Open Journal continued the conversation on High Density Happiness with a panel discussion on Elevating Apartment Standards in partnership with Open House Melbourne. The panel, including Jill Garner, the Victorian Government Architect, Esther Anatolitis, Director of Regional Arts Victoria, Katelin Butler, Editor of Houses Magazine and Lochlan Sinclair, Design Manager of Neometro joined the Editor of Open Journal to contribute their diverse perspectives on the topic.
The consistent theme throughout the discussion was that an apartment is a home, and should be designed with as much attention as any stand alone dwelling, regardless if the resident has a mortgage or is a tenant. A small footprint has no limit to functionality, when space, storage and outlook are given apt consideration.
The tension that emerged from the discussion in shifting apartment standards is where the force for change lies. Whether it be a top-down approach with increased government regulation, including minimum size requirements, or whether it will come from a bottom-up approach, where buyers see design bringing value to not only their experience in the apartment, but contributing to greater equity in the long term. The consensus was a pragmatic combination of the two.
A major issues amidst the apartment development boom over the past 10 years is the inflated marketing budgets designed to dazzle buyers with glossy brochures that skim over the details. Buying off-the-plan is an important way forward for development, with financial advantages in regards to stamp duty savings,and in some instances the first home buyer grant, but purchasers need to know what the essential questions are to ask.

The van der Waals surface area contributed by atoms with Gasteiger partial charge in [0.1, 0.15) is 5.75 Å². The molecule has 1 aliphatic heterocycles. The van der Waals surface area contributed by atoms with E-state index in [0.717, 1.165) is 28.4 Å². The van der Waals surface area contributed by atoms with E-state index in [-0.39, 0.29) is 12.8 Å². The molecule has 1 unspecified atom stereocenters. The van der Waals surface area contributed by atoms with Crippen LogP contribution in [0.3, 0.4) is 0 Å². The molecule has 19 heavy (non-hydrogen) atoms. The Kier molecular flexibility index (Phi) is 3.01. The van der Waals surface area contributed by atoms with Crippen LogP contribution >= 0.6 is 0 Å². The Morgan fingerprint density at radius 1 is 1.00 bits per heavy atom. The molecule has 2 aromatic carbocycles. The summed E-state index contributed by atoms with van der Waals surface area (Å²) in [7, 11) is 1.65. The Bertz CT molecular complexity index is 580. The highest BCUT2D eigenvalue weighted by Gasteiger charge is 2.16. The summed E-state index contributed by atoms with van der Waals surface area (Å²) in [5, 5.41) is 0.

Swept into marketing jargon, the word ‘amenity’ has become problematic. It is too often misinterpreted into communal pools, spas and rooftop areas instead of a focus on amenity in the living space within the apartment itself.
Jill Garner spoke of the shift, “the prime functionality of a house has changed from being a home to being an investment which is a huge shift in the idea of housing. This financial shift is the root of the affordability challenges around purchasing a home now. Hence, now, houses are built with the investor in mind as a commodity rather than a home/a comfortably liveable space.” Based on a recent report, it was cites that approximately 83,000 apartments in Melbourne are vacant due to investors opting to leave them empty, either to forgo the labour of property management or to avoid tenants compromising the future on sale value.
Four of the five panel members are happy Melbourne apartment dwellers, most have lived in notable apartment cities around the world. For Esther who lives in a 1 bedroom apartment in the CBD, “I am thrilled when I get home after work or after time spent traveling for work, but I shouldn’t feel lucky to feel that, everyone who returns to their apartment at night should feel the same.” Esther has big windows facing north, a large functional kitchen, a well designed bathroom with large shower, a 2m long table and operable windows. “I choose to live in the city because living amoungst density is important to me. I believe in being an active citizen who takes part in the community and takes interest in others’ lives.”